100 Days of Writing

One of our biggest (homeschooling) struggles with our son has been his resistance to writing. There have been a couple of different issues behind this, the first being that he just does not like the physical act of writing. Due to his proprioceptive sensory issues, he struggles regulating the pressure he uses when writing. He often presses too hard, and therefore his hand tires quickly. While he has very neat printing for his age, he forms almost all of his letters the wrong way, starting at the bottom instead of the top, and he struggles with proper spacing.  I have tried a few different handwriting workbooks, however, we have found nothing yet that he enjoys, not even a minute amount.  The second issue with writing is that my same child who can come with up elaborate make believe stories when playing, struggles to form complete sentences on demand; he then struggles further putting those thoughts into written words.

And yet, this same child that resisted having workbooks placed in front of him, would try and write freely on his own. He would label drawings of birds and Pokemon and he would occasionally try and write out 2 or 3 lined stories. So I knew that he could do it, it was just a matter of making it fun to help remove that brain block. I knew that if I could get him interested in writing, and willing to write, that I could then kill two birds with one stone – we could work on creative writing and his penmanship at the same time.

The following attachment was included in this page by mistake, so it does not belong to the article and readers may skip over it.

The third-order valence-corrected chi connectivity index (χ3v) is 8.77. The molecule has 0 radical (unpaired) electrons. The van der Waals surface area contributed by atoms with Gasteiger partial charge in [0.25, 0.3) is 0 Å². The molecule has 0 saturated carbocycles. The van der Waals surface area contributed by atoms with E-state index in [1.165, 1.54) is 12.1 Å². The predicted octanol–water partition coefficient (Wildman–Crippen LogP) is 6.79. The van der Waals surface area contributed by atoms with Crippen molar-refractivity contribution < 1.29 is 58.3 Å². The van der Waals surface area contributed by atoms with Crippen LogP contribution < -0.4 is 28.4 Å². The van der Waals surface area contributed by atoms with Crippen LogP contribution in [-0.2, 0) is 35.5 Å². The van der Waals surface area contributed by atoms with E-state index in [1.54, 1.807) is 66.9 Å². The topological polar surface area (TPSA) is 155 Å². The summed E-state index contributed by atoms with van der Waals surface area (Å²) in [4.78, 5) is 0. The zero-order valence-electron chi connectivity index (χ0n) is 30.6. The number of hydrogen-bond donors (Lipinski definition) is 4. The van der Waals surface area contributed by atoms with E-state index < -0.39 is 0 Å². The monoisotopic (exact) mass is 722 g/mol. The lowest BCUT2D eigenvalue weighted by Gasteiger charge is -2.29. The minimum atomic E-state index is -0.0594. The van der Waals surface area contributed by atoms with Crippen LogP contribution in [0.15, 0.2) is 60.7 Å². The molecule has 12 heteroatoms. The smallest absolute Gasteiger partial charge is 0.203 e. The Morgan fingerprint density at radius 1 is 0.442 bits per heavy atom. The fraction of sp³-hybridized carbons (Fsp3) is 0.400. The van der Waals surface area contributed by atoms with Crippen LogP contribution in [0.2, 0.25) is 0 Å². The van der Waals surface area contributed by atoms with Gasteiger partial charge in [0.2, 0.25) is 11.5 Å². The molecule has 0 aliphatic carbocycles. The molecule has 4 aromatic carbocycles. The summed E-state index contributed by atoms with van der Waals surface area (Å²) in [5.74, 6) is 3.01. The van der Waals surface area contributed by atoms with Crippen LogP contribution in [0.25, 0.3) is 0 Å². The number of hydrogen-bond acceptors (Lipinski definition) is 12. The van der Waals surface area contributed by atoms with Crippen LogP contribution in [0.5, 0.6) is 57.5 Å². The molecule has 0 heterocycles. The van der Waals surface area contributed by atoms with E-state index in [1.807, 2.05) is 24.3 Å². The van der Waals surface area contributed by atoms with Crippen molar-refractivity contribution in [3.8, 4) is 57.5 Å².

So, one night I was browsing the internet looking for creative writing help ideas for young children. I came across a link that provided a few creative writing prompts, and the wheels started turning. In the end, I scoured the internet for ideas and came up with a list of 100 child-friendly creative writing prompts. Some are serious, some are silly. Some will require lots of imagination, others will be more linear thinking (such as creating a list of foods that they like). All are designed to encourage my son to practice the art of writing – forming ideas and then transferring them to paper, with the added bonus of being able to work on his penmanship. As he writes, we will work on proper formation of letters and spacing.

However, I wanted to take it a step further, as just placing a sheet in front of him and ordering him to write about a certain topic, was likely to create some resistance, so I decided to make it somewhat of a game, and hopefully enjoyable. I typed out all the writing prompts, then cut them all apart and tossed them into a bowl. Each day I have my son randomly pick a “Writing Treasure”. We never know what he’s going to pull, and we have fun guessing at what today’s question might be. I also allow him to illustrate his writing when he is done (he doesn’t always do this). Our goal is to write every day, for 100 days. At the end, we will put all his pages together into a book titled, “100 Days of Writing”.

Creative writing: workbooks and textbooks not required!



One of his first entries. The one below is his writing from today. You can see the improvement!


For the complete list of our writing prompts:

100 Days of Writing

I also found two  online resources for Draw & Write paper, which you can download for free:

Write and Draw Paper for K-1

Write/Draw Paper (multiple spacings available)


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